Re: [mythsoc] Digest Number 2016
- I agree with Eric, and Wendell, but I've always suspected that at least
a part of JRRT's revisionism had to do with becoming more aware of
Williams's Golden Dawn/Rosy Cross connections, and perhaps some inkling
of the kind of thing that we see documented in the Letters to Lalage.
Aside from any lingering resentment over Williams having stolen some of
CSL's attention or perhaps worry over how CSL might have been misled by
the association. I suspect that JRRT probably had little sympathy for
Williams' poetry, too--but I really don't know that. I've never read
all of JRRT's letters, so someone can perhaps enlighten me on these
points. I shall look forward to seeing Eric's paper if it appears
somewhere in the future. I'm sorry that we couldn't make it to Tolkien
On Sep 27, 2005, at 7:29 AM, email@example.com wrote:
> Message: 10
> Date: Mon, 26 Sep 2005 22:42:59 EDT
> From: WendellWag@...
> Subject: Re: Re:"When Tolkien got precious with Lewis"
> In a message dated 9/26/2005 12:33:51 P.M. Eastern Standard Time,
> pdgoselin@... writes:
> There did seem to be a hint in one letter that Charles Williams had
> somehow "come between" Tolkien and Lewis.
> One of the interesting papers at Tolkien 2005 in Birmingham (which
> Mythcon this year) was by Eric Rauscher. He looked at the claim that
> and Williams didn't get along that well and that they didn't have much
> common. The claim also usually says that the only reason they ever
> hung out
> together was because they both knew Lewis. Eric argued that this was
> It's clear if you look at letters and diaries from the time that the
> two knew
> each other (up till Williams's death in 1945) that this isn't true.
> A couple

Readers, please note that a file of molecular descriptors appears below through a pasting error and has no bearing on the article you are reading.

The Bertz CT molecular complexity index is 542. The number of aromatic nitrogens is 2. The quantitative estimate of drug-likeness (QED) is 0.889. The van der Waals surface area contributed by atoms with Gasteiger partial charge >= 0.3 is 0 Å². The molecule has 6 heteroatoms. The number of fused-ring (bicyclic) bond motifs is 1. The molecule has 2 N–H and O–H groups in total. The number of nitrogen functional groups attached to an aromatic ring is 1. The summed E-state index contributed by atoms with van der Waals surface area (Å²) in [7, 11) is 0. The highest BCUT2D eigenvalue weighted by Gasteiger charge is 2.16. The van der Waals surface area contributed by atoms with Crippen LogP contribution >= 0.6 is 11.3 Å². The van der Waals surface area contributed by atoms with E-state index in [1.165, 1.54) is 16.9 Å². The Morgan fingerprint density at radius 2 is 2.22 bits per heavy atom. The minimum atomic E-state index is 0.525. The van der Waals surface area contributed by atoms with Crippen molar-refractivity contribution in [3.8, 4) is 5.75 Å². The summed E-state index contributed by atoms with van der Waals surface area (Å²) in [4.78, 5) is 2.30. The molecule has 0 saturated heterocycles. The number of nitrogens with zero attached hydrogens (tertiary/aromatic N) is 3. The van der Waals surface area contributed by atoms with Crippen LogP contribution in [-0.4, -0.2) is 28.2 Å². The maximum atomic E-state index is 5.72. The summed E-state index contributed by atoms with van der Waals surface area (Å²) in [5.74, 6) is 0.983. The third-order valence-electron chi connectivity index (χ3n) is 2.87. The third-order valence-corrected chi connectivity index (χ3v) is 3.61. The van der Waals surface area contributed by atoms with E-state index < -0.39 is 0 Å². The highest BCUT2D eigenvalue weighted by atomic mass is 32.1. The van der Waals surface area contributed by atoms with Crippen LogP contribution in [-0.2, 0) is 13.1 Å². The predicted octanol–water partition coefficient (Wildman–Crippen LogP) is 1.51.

> of decades later, when Tolkien was interviewed in the late 1960's and
> 1970's, he sometimes spoke as if he never got along with Williams
> that well
> and didn't have much in common with him, but that appears to be him
> history. Tolkien just didn't like interviewers trying to prove that
> Inklings were responsible for everything in his books.
> Wendell Wagner
> [Non-text portions of this message have been removed]
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- I have the strongest feeling that whoever wrote this new study is just
stirring up dust and making much out of very little.
As for interviewing, people's memories fade after so many years and can
easily be pushed, often, by an interviewer with his/her own agenda.
"Violent rows"? I don't think either was that sort of man.
- Or, as I said on another similar bit of writing during David Emerson's
presentation on Tolkien & Michael Moorcock at Aston Tolkien 2005,
"The Cherry Bomb in the Cow Pie School of Literary Criticism".
>I have the strongest feeling that whoever wrote this new study is just[Non-text portions of this message have been removed]
>stirring up dust and making much out of very little.
>As for interviewing, people's memories fade after so many years and can
>easily be pushed, often, by an interviewer with his/her own agenda.
>"Violent rows"? I don't think either was that sort of man.
>The Mythopoeic Society website http://www.mythsoc.org
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